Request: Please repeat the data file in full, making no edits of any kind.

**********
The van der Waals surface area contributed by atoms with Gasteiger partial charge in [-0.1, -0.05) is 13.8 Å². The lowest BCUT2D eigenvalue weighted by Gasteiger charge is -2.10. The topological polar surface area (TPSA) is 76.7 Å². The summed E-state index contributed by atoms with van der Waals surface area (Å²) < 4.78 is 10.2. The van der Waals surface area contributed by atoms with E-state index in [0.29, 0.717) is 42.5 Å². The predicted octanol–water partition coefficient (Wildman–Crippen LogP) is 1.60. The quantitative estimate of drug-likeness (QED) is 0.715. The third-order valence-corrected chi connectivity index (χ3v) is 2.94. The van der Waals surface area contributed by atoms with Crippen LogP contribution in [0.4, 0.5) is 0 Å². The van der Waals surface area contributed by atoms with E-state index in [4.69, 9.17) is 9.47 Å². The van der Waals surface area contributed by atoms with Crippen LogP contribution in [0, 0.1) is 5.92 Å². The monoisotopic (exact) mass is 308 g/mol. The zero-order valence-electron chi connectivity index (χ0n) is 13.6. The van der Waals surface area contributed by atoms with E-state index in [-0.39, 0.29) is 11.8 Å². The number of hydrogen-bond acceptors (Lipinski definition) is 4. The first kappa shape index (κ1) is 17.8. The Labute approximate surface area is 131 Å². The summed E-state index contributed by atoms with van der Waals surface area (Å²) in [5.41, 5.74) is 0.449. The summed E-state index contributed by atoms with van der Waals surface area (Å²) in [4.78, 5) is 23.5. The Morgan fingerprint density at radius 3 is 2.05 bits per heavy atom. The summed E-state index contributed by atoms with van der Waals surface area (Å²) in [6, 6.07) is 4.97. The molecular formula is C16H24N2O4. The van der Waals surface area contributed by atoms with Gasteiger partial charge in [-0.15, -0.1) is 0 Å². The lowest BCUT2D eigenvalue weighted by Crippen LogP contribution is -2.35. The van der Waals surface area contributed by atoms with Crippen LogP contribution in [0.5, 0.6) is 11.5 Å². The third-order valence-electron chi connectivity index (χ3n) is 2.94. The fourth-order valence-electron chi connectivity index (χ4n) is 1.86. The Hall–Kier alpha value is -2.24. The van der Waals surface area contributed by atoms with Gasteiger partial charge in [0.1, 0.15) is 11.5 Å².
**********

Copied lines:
The van der Waals surface area contributed by atoms with Gasteiger partial charge in [-0.1, -0.05) is 13.8 Å². The lowest BCUT2D eigenvalue weighted by Gasteiger charge is -2.10. The topological polar surface area (TPSA) is 76.7 Å². The summed E-state index contributed by atoms with van der Waals surface area (Å²) < 4.78 is 10.2. The van der Waals surface area contributed by atoms with E-state index in [0.29, 0.717) is 42.5 Å². The predicted octanol–water partition coefficient (Wildman–Crippen LogP) is 1.60. The quantitative estimate of drug-likeness (QED) is 0.715. The third-order valence-corrected chi connectivity index (χ3v) is 2.94. The van der Waals surface area contributed by atoms with Crippen LogP contribution in [0.4, 0.5) is 0 Å². The van der Waals surface area contributed by atoms with E-state index in [4.69, 9.17) is 9.47 Å². The van der Waals surface area contributed by atoms with Crippen LogP contribution in [0, 0.1) is 5.92 Å². The monoisotopic (exact) mass is 308 g/mol. The zero-order valence-electron chi connectivity index (χ0n) is 13.6. The van der Waals surface area contributed by atoms with E-state index in [-0.39, 0.29) is 11.8 Å². The number of hydrogen-bond acceptors (Lipinski definition) is 4. The first kappa shape index (κ1) is 17.8. The Labute approximate surface area is 131 Å². The summed E-state index contributed by atoms with van der Waals surface area (Å²) in [5.41, 5.74) is 0.449. The summed E-state index contributed by atoms with van der Waals surface area (Å²) in [4.78, 5) is 23.5. The Morgan fingerprint density at radius 3 is 2.05 bits per heavy atom. The summed E-state index contributed by atoms with van der Waals surface area (Å²) in [6, 6.07) is 4.97. The molecular formula is C16H24N2O4. The van der Waals surface area contributed by atoms with Gasteiger partial charge in [-0.15, -0.1) is 0 Å². The lowest BCUT2D eigenvalue weighted by Crippen LogP contribution is -2.35. The van der Waals surface area contributed by atoms with Crippen LogP contribution in [0.5, 0.6) is 11.5 Å². The third-order valence-electron chi connectivity index (χ3n) is 2.94. The fourth-order valence-electron chi connectivity index (χ4n) is 1.86. The Hall–Kier alpha value is -2.24. The van der Waals surface area contributed by atoms with Gasteiger partial charge in [0.1, 0.15) is 11.5 Å².